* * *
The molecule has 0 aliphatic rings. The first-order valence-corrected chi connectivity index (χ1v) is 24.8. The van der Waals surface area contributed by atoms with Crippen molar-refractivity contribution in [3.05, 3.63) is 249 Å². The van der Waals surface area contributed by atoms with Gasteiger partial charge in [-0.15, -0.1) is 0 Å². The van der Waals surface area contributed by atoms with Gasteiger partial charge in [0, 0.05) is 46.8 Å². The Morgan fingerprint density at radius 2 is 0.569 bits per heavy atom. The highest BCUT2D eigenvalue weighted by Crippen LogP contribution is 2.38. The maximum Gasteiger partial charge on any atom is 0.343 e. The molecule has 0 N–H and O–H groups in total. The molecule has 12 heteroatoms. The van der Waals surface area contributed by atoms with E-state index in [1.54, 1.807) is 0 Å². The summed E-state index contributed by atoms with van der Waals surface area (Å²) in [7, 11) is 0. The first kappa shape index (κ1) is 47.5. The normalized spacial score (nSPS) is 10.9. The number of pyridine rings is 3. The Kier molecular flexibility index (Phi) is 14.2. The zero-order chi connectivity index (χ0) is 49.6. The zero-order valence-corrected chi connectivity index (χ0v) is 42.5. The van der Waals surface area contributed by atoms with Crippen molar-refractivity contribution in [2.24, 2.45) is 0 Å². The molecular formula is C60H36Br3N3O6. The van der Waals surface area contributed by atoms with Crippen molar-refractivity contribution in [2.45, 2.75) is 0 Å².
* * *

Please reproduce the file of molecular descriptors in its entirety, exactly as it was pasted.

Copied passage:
The molecule has 0 aliphatic rings. The first-order valence-corrected chi connectivity index (χ1v) is 24.8. The van der Waals surface area contributed by atoms with Crippen molar-refractivity contribution in [3.05, 3.63) is 249 Å². The van der Waals surface area contributed by atoms with Gasteiger partial charge in [-0.15, -0.1) is 0 Å². The van der Waals surface area contributed by atoms with Gasteiger partial charge in [0, 0.05) is 46.8 Å². The Morgan fingerprint density at radius 2 is 0.569 bits per heavy atom. The highest BCUT2D eigenvalue weighted by Crippen LogP contribution is 2.38. The maximum Gasteiger partial charge on any atom is 0.343 e. The molecule has 0 N–H and O–H groups in total. The molecule has 12 heteroatoms. The van der Waals surface area contributed by atoms with E-state index in [1.54, 1.807) is 0 Å². The summed E-state index contributed by atoms with van der Waals surface area (Å²) in [7, 11) is 0. The first kappa shape index (κ1) is 47.5. The normalized spacial score (nSPS) is 10.9. The number of pyridine rings is 3. The Kier molecular flexibility index (Phi) is 14.2. The zero-order chi connectivity index (χ0) is 49.6. The zero-order valence-corrected chi connectivity index (χ0v) is 42.5. The van der Waals surface area contributed by atoms with Crippen molar-refractivity contribution in [2.24, 2.45) is 0 Å². The molecular formula is C60H36Br3N3O6. The van der Waals surface area contributed by atoms with Crippen molar-refractivity contribution in [2.45, 2.75) is 0 Å².